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Photo Sunday: Madrid

As I've mentioned, my wife and I took a trip to Spain last month to celebrate our first anniversary. I'm not going to inflict all my vacation photos on you, but we did see some sights that are relevant to the kind of thing I usually write about on Daylight Atheism. If you're interested in seeing more, click through to view the rest of the post.

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June 12, 2011, 1:09 pm • Posted in: The FoyerPermalink6 comments
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Photo Saturday: Ai Weiwei's Zodiac Circle

This past week, on a sunny spring day, I went on my lunch hour to see a new public art installation in midtown Manhattan:

Zodiac Heads
Zodiac Heads Zodiac Heads
Zodiac Heads Zodiac Heads

This exhibit, "Circle of Animals/Zodiac Heads", is noteworthy for being created by the internationally famous Chinese artist Ai Weiwei. After being chosen to design the "Bird's Nest" stadium for the 2008 Beijing Olympics, he was considered a national hero; but when he used that prominent platform to speak out against government corruption and censorship, the thuggish despots who rule China abruptly did an about-face.

At the beginning of April, Ai Weiwei was disappeared by the Chinese government, and his status and whereabouts have been unknown since then in spite of an international campaign calling for his release. Nevertheless, the exhibits he had designed and planned before his arrest continue to be unveiled all over the world, often with pointed jabs at China during the ceremonies. (At the unveiling of this one, a curator at the Guggenheim read an apt quote: "Without freedom of speech there is no modern world, just a barbaric one.")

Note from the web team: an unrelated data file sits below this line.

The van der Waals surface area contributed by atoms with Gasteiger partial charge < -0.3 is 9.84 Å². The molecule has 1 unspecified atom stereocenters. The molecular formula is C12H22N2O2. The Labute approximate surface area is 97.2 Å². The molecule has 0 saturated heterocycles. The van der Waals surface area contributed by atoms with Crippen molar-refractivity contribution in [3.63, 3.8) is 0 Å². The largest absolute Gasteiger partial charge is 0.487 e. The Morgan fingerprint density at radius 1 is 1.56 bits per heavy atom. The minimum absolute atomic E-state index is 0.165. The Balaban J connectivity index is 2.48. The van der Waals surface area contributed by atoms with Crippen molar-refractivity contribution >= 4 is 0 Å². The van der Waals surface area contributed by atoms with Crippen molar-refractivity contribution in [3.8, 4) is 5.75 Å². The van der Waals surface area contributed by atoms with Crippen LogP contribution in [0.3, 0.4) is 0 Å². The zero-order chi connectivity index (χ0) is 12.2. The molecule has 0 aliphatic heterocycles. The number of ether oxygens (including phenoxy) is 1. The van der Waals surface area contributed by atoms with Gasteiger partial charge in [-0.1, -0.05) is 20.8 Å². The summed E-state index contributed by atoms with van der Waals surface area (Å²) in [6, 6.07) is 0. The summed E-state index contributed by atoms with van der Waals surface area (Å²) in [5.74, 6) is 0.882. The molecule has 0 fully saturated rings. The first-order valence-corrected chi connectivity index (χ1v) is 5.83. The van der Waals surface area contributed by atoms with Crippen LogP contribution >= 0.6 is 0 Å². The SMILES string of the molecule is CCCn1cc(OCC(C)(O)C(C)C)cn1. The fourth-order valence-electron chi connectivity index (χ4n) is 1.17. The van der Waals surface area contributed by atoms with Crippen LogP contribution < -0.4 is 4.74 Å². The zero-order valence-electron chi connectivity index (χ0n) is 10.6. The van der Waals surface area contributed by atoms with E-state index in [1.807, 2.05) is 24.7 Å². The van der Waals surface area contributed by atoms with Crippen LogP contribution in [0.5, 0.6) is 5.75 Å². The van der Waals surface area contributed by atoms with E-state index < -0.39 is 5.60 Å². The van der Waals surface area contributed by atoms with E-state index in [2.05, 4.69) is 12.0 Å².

These sculptures represent the twelve animals of the Chinese Zodiac, but their somewhat generic appearance hides a pointed message. I've read that they're a deliberate homage to twelve similar sculptures which were once part of a famous fountain on the grounds of the Chinese imperial family's Summer Palace, but which were stolen when the complex was looted, sacked and burned by the British and French during the Second Opium War of 1860. Only five have since been returned to China; two others have been found, but the owner has refused to repatriate them.

With this history in mind, the exhibit is a subtle statement about the harm done by imperialism. But under the present circumstances, it's possible to discern another layer of meaning in it. The absence of the original sculptures was and is a long-remembered symbol of Chinese national humiliation. In their new incarnations, they more powerfully call attention to the absence of their creator - and remind the world of the shame and ignominy the current Chinese government has brought upon itself through its outrageous arrogance in believing that it can control all human expression through brutality.

May 14, 2011, 9:19 am • Posted in: The RotundaPermalink10 comments